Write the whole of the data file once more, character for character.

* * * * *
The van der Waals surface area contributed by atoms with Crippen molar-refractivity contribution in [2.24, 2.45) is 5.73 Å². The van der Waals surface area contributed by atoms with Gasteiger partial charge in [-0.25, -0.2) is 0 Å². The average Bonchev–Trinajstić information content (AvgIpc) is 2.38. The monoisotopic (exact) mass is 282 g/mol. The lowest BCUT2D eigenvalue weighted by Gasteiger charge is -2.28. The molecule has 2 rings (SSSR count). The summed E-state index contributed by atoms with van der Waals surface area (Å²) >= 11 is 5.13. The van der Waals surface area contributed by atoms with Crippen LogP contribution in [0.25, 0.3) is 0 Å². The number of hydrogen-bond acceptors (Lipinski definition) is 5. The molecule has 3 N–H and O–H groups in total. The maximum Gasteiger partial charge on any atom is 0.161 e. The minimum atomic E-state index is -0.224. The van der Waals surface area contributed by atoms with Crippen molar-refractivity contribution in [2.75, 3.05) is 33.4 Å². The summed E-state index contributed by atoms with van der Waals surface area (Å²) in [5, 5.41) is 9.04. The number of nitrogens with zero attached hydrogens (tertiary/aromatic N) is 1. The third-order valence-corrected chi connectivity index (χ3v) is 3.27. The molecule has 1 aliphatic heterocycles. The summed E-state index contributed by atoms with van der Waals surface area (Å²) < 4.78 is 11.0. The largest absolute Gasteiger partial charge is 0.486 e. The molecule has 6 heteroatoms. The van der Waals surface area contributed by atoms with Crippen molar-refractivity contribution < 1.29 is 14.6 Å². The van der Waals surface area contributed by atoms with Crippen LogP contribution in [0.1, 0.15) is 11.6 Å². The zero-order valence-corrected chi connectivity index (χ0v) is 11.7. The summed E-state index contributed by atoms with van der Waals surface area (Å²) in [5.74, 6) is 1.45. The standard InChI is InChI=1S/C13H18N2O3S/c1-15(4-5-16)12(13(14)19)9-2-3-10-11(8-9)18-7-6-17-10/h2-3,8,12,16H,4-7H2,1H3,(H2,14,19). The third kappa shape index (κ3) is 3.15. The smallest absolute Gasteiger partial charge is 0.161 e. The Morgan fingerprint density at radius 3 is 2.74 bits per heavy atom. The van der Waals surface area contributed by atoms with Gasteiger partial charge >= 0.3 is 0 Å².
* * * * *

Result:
The van der Waals surface area contributed by atoms with Crippen molar-refractivity contribution in [2.24, 2.45) is 5.73 Å². The van der Waals surface area contributed by atoms with Gasteiger partial charge in [-0.25, -0.2) is 0 Å². The average Bonchev–Trinajstić information content (AvgIpc) is 2.38. The monoisotopic (exact) mass is 282 g/mol. The lowest BCUT2D eigenvalue weighted by Gasteiger charge is -2.28. The molecule has 2 rings (SSSR count). The summed E-state index contributed by atoms with van der Waals surface area (Å²) >= 11 is 5.13. The van der Waals surface area contributed by atoms with Crippen LogP contribution in [0.25, 0.3) is 0 Å². The number of hydrogen-bond acceptors (Lipinski definition) is 5. The molecule has 3 N–H and O–H groups in total. The maximum Gasteiger partial charge on any atom is 0.161 e. The minimum atomic E-state index is -0.224. The van der Waals surface area contributed by atoms with Crippen molar-refractivity contribution in [2.75, 3.05) is 33.4 Å². The summed E-state index contributed by atoms with van der Waals surface area (Å²) in [5, 5.41) is 9.04. The number of nitrogens with zero attached hydrogens (tertiary/aromatic N) is 1. The third-order valence-corrected chi connectivity index (χ3v) is 3.27. The molecule has 1 aliphatic heterocycles. The summed E-state index contributed by atoms with van der Waals surface area (Å²) < 4.78 is 11.0. The largest absolute Gasteiger partial charge is 0.486 e. The molecule has 6 heteroatoms. The van der Waals surface area contributed by atoms with Crippen molar-refractivity contribution < 1.29 is 14.6 Å². The van der Waals surface area contributed by atoms with Crippen LogP contribution in [0.1, 0.15) is 11.6 Å². The zero-order valence-corrected chi connectivity index (χ0v) is 11.7. The summed E-state index contributed by atoms with van der Waals surface area (Å²) in [5.74, 6) is 1.45. The standard InChI is InChI=1S/C13H18N2O3S/c1-15(4-5-16)12(13(14)19)9-2-3-10-11(8-9)18-7-6-17-10/h2-3,8,12,16H,4-7H2,1H3,(H2,14,19). The third kappa shape index (κ3) is 3.15. The smallest absolute Gasteiger partial charge is 0.161 e. The Morgan fingerprint density at radius 3 is 2.74 bits per heavy atom. The van der Waals surface area contributed by atoms with Gasteiger partial charge >= 0.3 is 0 Å².